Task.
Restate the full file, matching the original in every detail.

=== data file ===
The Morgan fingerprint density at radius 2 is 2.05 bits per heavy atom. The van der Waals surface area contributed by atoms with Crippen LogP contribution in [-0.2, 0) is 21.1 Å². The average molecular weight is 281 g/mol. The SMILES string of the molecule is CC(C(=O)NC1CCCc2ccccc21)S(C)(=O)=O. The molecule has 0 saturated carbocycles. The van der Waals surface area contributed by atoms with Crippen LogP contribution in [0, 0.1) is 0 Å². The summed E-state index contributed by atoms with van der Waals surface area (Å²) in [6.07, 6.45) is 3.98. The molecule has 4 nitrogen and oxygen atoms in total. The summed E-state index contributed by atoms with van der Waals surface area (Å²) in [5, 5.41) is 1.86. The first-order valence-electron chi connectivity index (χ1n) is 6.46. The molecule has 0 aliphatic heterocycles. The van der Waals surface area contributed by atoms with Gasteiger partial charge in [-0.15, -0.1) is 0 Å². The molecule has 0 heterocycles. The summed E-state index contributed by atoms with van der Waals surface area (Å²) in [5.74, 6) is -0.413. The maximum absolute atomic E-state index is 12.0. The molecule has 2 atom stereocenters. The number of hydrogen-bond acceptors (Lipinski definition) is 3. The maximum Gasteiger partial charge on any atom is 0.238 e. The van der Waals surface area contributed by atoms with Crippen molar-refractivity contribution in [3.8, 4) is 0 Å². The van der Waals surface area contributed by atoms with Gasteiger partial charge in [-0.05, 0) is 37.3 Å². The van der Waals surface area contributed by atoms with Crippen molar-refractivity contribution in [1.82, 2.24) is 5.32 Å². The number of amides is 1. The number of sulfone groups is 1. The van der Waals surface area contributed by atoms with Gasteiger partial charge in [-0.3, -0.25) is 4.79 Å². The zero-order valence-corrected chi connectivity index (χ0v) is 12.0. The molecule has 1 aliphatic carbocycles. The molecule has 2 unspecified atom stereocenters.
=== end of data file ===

The Morgan fingerprint density at radius 2 is 2.05 bits per heavy atom. The van der Waals surface area contributed by atoms with Crippen LogP contribution in [-0.2, 0) is 21.1 Å². The average molecular weight is 281 g/mol. The SMILES string of the molecule is CC(C(=O)NC1CCCc2ccccc21)S(C)(=O)=O. The molecule has 0 saturated carbocycles. The van der Waals surface area contributed by atoms with Crippen LogP contribution in [0, 0.1) is 0 Å². The summed E-state index contributed by atoms with van der Waals surface area (Å²) in [6.07, 6.45) is 3.98. The molecule has 4 nitrogen and oxygen atoms in total. The summed E-state index contributed by atoms with van der Waals surface area (Å²) in [5, 5.41) is 1.86. The first-order valence-electron chi connectivity index (χ1n) is 6.46. The molecule has 0 aliphatic heterocycles. The van der Waals surface area contributed by atoms with Gasteiger partial charge in [-0.15, -0.1) is 0 Å². The molecule has 0 heterocycles. The summed E-state index contributed by atoms with van der Waals surface area (Å²) in [5.74, 6) is -0.413. The maximum absolute atomic E-state index is 12.0. The molecule has 2 atom stereocenters. The number of hydrogen-bond acceptors (Lipinski definition) is 3. The maximum Gasteiger partial charge on any atom is 0.238 e. The van der Waals surface area contributed by atoms with Crippen molar-refractivity contribution in [3.8, 4) is 0 Å². The van der Waals surface area contributed by atoms with Gasteiger partial charge in [-0.05, 0) is 37.3 Å². The van der Waals surface area contributed by atoms with Crippen molar-refractivity contribution in [1.82, 2.24) is 5.32 Å². The number of amides is 1. The number of sulfone groups is 1. The van der Waals surface area contributed by atoms with Gasteiger partial charge in [-0.3, -0.25) is 4.79 Å². The zero-order valence-corrected chi connectivity index (χ0v) is 12.0. The molecule has 1 aliphatic carbocycles. The molecule has 2 unspecified atom stereocenters.